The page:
However, one of the pleasures of Mr. Lucky is Ross Martin as Lucky's partner Andamo, whose slightly cynical sense of humor often redeems questionable scenes. And it's that same Ross Martin who shares the cover of this week's TV Guide with his Wild Wild West co-star Robert Conrad.
Although Conrad was the focal point of the CBS series, it was Martin's performance as Artemus Gordon, master of disguise, that I always appreciated. After many years in the business, Martin, an exceptionally talented actor, has resigned himself to the fact that he'll never be the star, the heroic romantic lead. "I can't say I'm happy being a second banana," he says, although he concedes that the role of Gordon, in which he eventually plays over 100 different characters, is "a show-off's showcase!" He has a friendly but somewhat guarded relationship with Conrad, as he did with Vivyan on Mr. Lucky, but has the admiration of his colleagues.
Although The Wild Wild West was Martin's best-known role, he remained working in television (including two subsequent West movie sequels) until his death from a heart attack in 1981.
During the 60s, the Ed Sullivan Show and The Hollywood Palace were the premiere variety shows on television. Whenever they appear in TV Guide together, we'll match them up and see who has the best lineup..
Ed Sullivan: Scheduled guests: singers Maria Cole and Nancy Sinatra; Metropolitan Opera baritone Robert Merrill; the comedy teams of Allen and Rossi, and Stiller and Meara; Elva Miller, a housewife-turned-singer; and the West Point Glee Club.
Hollywood Palace: Host Bing Crosby introduces comedian Shelly Berman; singer Leslie Uggams; lyricist Johnny Mercer; the singing King Family; the Three Mecners, Polish acrobats; Mac Ronay, French comic magician; and British vaudevillians Pat Daly and Bill Wayne.
On the one hand you have the great Robert Merrill, the occasionally funny Stiller and Meara, the funny-then-but-not-so-much-now Allen and Rossi; on the other you have Bing Crosby, Shelly Berman and Johnny Mercer. Almost a push, but not quite, so we'll Ac-Cent-Tchu-Ate the Positive. The verdict: Palace.
|Seagram's ads were a staple of sports coverage in the 60s|
This week, as was the case two weeks ago, horse racing was a big event. Then it was the Kentucky Derby; this week it's the Preakness Stakes, second jewel of the Triple Crown. And just as Tim Tam would win the Derby and Preakness in 1958 before falling short in the Belmont, Kauai King would win the Derby and Preakness in 1966, only to have his Triple Crown hopes dashed with a fourth place finish in the Belmont three weeks hence.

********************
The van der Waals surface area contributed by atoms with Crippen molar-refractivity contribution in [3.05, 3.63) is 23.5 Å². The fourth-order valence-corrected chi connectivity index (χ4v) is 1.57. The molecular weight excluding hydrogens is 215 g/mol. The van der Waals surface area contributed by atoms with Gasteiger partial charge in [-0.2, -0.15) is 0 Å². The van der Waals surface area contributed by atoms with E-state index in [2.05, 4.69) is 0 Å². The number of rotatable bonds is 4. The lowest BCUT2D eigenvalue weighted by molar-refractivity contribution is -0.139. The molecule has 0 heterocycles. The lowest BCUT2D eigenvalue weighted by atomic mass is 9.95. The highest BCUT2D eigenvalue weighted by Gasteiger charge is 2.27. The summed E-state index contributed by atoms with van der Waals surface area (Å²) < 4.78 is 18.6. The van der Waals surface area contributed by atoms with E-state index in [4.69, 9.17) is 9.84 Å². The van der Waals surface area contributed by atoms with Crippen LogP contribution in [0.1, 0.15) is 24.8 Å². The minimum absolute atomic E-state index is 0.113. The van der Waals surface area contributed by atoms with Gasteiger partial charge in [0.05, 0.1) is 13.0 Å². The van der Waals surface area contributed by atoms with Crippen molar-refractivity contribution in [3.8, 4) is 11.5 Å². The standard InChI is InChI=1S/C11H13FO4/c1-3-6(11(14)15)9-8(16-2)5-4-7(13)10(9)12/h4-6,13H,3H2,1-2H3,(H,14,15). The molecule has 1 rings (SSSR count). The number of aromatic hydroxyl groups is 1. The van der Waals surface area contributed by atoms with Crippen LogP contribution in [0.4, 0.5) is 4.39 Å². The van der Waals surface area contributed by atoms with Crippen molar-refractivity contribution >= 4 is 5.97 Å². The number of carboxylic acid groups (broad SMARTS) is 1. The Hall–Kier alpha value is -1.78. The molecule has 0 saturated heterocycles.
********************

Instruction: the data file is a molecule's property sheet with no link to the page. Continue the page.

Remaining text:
That TV Guide from two weeks ago featured a championship boxing match on ABC; so does this one. Then, it was the lightweight title bout between Joe Brown and Ralph Dupas; this week, ABC's Wide World of Sports brings us an even bigger fight - Cassius Clay, defending his world heavyweight title against England's champ Henry Cooper, live via satellite from Arsenal Stadium in London. As I'd mentioned a couple of months ago, boxing was an irregular prime-time performer on network TV by the 60s, but it maintained a steady presence on Wide World - as did its favorite boxer, the soon-to-be-known-as Muhammad Ali. Ali was good to Wide World, and the show was good to him.
Cooper was thought to have a real chance - he'd knocked Clay down in their previous fight in 1963 before Clay rallied to win. This time, though, the champ would open up a cut above Cooper's left eye (which would later require 12 stitches to close), and the referee would stop the bout in the sixth round, with Clay retaining his title.
And, now as then, there were a pair of baseball games on Saturday afternoon; now, as then, the Yankees and Indians were involved, though not playing each other. NBC's Game of the Week has Cleveland taking on the Chicago White Sox, while the Minnesota Twins play the Yankees in Channel 11's Twins broadcast.
There's even bowling on Sunday, as the CBS Bowling Classic kicks off its season on Sports Spectacular. However, since 1958 we've learned that Sunday afternoons are meant to be filled with sports, so the keglers have to share the limelight with another Twins game, pocket billiards (!), and the final round of the Colonial Invitational golf tournament from Fort Worth (won by Bruce Devlin, in case you're interested).